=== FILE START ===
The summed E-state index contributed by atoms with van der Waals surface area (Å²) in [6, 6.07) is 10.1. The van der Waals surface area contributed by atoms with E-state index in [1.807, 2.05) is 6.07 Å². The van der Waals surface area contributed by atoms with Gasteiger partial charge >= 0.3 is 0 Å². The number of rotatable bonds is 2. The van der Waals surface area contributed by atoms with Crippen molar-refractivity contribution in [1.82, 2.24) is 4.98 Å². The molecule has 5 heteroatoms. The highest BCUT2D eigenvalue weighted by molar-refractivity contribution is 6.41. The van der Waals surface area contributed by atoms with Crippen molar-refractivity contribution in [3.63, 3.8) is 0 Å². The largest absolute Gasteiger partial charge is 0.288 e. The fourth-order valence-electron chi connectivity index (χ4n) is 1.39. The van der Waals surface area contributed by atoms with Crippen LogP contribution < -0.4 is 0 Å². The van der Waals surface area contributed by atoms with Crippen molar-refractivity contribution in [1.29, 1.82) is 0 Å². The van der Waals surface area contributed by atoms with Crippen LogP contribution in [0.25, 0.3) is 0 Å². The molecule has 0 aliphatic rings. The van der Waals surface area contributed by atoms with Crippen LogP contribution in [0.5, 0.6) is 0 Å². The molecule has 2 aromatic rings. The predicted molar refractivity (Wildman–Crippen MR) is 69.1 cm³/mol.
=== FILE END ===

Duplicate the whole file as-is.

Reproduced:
The summed E-state index contributed by atoms with van der Waals surface area (Å²) in [6, 6.07) is 10.1. The van der Waals surface area contributed by atoms with E-state index in [1.807, 2.05) is 6.07 Å². The van der Waals surface area contributed by atoms with Gasteiger partial charge >= 0.3 is 0 Å². The number of rotatable bonds is 2. The van der Waals surface area contributed by atoms with Crippen molar-refractivity contribution in [1.82, 2.24) is 4.98 Å². The molecule has 5 heteroatoms. The highest BCUT2D eigenvalue weighted by molar-refractivity contribution is 6.41. The van der Waals surface area contributed by atoms with Crippen molar-refractivity contribution in [3.63, 3.8) is 0 Å². The largest absolute Gasteiger partial charge is 0.288 e. The fourth-order valence-electron chi connectivity index (χ4n) is 1.39. The van der Waals surface area contributed by atoms with Crippen LogP contribution < -0.4 is 0 Å². The van der Waals surface area contributed by atoms with Crippen molar-refractivity contribution in [1.29, 1.82) is 0 Å². The van der Waals surface area contributed by atoms with Crippen LogP contribution in [0.25, 0.3) is 0 Å². The molecule has 0 aliphatic rings. The van der Waals surface area contributed by atoms with Crippen LogP contribution in [0.5, 0.6) is 0 Å². The molecule has 2 aromatic rings. The predicted molar refractivity (Wildman–Crippen MR) is 69.1 cm³/mol.